If anyone in the real-life American capital is listening, this is how you deal with leaks: make them inconsequential! Indeed, after a week of news stories about an HBO hack causing leaks for the latest episode of Game of Thrones, Sunday night’s “The Spoils of Wars,” we have learned that if what’s being leaked is of high caliber, it ultimately won’t matter. At least as far as quality television is concerned…
Aye, HBO’s Game of Thrones is a cultural juggernaut in its seventh season that saw the script for the fourth episode of this penultimate season leaked last week. Shortly thereafter, hackers also released the whole fourth episode of season 7 online too. But given that the hour included the staggering spectacle of a dragon laying waste to an entire Lannister army in the Reach, the effect was nullified—perhaps even encouraging audience members who watched the low-quality leak to be more encouraged to see the visual wonders again in high definition.
As a result, the series had its all-time highest viewership for its premiere hour with an audience of 10.2 million tuning in live to watch the episode. This is up from the Game of Thrones season 7 premiere, “Dragonstone,” which drew 10.1 million viewers. It is also up from the previous two weeks, which saw an audience of 9.2 million each during the series’ first run airing. To be clear, however, this does not incorporate DVR playbacks, reruns, or online streaming via HBO Go and HBO Now, which for the season 7 premiere caused “Dragonstone” to tap out at above 30 million viewings thus far.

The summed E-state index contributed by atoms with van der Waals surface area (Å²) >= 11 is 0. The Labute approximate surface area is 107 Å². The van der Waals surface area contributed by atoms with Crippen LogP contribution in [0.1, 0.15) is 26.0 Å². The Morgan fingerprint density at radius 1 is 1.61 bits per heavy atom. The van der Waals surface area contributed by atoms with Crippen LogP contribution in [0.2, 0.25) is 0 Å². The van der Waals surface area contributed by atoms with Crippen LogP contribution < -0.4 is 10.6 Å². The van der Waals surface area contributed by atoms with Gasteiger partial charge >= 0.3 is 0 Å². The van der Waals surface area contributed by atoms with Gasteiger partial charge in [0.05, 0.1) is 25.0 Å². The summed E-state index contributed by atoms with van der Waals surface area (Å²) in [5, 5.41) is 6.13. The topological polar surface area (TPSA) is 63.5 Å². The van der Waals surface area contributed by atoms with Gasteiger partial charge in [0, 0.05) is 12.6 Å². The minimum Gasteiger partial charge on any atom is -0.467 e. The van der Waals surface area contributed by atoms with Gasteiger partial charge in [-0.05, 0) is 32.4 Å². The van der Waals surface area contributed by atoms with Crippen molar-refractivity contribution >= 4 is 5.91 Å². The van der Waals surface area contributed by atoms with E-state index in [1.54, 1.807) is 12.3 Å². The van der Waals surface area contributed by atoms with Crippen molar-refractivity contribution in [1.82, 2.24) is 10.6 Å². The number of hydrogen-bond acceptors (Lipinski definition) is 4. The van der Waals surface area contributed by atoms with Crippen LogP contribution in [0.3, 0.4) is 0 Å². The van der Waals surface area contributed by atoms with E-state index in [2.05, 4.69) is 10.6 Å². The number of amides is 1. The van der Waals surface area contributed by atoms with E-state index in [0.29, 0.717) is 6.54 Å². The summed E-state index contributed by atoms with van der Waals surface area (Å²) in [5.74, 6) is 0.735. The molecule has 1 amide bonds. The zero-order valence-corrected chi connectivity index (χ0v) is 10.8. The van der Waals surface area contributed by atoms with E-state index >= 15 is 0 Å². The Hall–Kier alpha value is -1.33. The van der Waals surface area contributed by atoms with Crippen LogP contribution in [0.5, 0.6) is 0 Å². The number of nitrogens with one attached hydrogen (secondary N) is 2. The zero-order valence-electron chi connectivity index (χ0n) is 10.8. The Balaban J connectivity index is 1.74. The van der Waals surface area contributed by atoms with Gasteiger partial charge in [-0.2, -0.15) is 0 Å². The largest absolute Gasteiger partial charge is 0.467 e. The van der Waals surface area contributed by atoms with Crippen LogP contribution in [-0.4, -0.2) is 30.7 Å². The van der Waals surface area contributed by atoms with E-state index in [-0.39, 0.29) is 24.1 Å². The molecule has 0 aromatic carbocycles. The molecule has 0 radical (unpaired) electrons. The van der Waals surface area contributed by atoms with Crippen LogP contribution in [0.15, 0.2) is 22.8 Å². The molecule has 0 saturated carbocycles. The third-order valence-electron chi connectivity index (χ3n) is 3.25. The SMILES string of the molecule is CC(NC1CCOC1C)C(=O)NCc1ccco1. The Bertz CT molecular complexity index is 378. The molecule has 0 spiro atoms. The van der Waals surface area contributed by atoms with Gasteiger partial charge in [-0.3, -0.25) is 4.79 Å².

The result is that in spite of HBO being under an intensive spotlight following the hacking, the high quality of Game of Thrones continues to be a boon for the premium cable giant, leaks be damned. If you make superb content, they will come.
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